"Beren and luthien". (original composition). (Book, 1984) [Beloit College]
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"Beren and luthien". (original composition).

Author: GLENN ARTHUR BUHR
Publisher: 1984.
Dissertation: A. MUS. D. University of Michigan
Edition/Format:   Thesis/dissertation : Thesis/dissertation : Manuscript : Microfilm   Archival Material : English
Summary:
Beren and Luthien is a symphonic work in three movements for full orchestra which derives its character and, in part, its form from the mythical tale in J.R.R. Tolkien's The Silmarillion. The mood of the first movement is derived from one of the principal characters in the drama, Beren Erchamion. The movement has a dynamic, expressionistic quality with several abrupt changes in tempo which interrupt the basic
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Details

Genre/Form: Academic Dissertation
Academic theses
Thèses et écrits académiques
Material Type: Thesis/dissertation, Manuscript
Document Type: Book, Archival Material
All Authors / Contributors: GLENN ARTHUR BUHR
OCLC Number: 68294379
Description: 90 pages

Abstract:

Beren and Luthien is a symphonic work in three movements for full orchestra which derives its character and, in part, its form from the mythical tale in J.R.R. Tolkien's The Silmarillion. The mood of the first movement is derived from one of the principal characters in the drama, Beren Erchamion. The movement has a dynamic, expressionistic quality with several abrupt changes in tempo which interrupt the basic process of acceleration underlying the entire movement.(,).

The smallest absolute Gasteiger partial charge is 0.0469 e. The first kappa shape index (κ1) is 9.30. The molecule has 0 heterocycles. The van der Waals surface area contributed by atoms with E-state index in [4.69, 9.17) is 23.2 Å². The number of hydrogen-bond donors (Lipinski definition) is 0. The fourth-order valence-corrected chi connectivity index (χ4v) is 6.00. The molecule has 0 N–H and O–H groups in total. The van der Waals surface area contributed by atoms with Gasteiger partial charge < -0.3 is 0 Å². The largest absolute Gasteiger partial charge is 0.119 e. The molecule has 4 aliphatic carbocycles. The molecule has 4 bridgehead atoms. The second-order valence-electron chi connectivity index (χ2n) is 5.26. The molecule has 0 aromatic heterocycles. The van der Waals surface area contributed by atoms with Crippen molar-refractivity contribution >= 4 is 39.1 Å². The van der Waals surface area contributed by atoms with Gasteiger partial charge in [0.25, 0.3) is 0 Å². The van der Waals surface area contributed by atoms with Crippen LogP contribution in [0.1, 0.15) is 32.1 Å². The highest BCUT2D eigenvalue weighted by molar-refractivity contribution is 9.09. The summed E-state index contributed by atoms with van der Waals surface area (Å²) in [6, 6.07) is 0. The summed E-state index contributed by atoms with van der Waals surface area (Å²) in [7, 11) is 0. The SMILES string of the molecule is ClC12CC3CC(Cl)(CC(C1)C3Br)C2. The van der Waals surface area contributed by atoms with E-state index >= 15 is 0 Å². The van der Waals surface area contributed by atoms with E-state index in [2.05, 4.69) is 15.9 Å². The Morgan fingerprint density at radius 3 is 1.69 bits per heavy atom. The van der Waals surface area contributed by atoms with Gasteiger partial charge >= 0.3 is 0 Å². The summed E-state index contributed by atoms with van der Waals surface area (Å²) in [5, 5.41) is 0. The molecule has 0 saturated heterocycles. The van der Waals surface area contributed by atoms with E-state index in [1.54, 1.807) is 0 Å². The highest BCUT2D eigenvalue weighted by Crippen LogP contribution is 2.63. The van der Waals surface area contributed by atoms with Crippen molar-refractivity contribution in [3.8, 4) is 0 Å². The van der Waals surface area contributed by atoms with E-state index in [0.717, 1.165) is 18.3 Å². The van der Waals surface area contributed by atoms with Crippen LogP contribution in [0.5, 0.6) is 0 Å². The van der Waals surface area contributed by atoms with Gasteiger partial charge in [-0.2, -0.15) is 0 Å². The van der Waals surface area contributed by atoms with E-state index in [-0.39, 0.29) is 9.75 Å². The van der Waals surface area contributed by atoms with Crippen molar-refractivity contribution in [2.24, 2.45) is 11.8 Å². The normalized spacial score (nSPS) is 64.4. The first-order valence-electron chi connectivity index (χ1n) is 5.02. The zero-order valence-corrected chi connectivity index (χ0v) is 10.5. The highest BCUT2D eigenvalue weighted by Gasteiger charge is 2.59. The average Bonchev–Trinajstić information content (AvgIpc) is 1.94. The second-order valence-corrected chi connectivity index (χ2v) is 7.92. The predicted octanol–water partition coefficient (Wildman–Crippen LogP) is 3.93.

In the second movement, Tinuviel, also named after a character in the story, the orchestra is reduced to a small complement of strings, piccolo, percussion and harp in order to achieve a pale, fragile effect and to contrast it with the outer movements. Other than brief allusions to the first movement and a foreshadowing of the last movement, there is no dramatic motion or progressive harmony.

The third movement is entitled The Lay of Leithian after the epic poem by Tolkien which tells in detail the story of Beren and Luthien. This is the most dramatic of the three movements; it takes several musical characters derived from events in the story and achieves its form by their interaction. For example, the harp, alluding to the character of Tinuviel established in the second movement, re-appears as a functional force in the final movement. The delicate sound of the harp music is opposed by a.

Violent and grotesque music in which the timpani plays a dominant role. Like the first movement, an intricate pattern of acceleration controls the form until a brief harp cadenza dissolves the thrust of this acceleration. The work ends with an extended coda which is richly lyrical and tranquil in mood.

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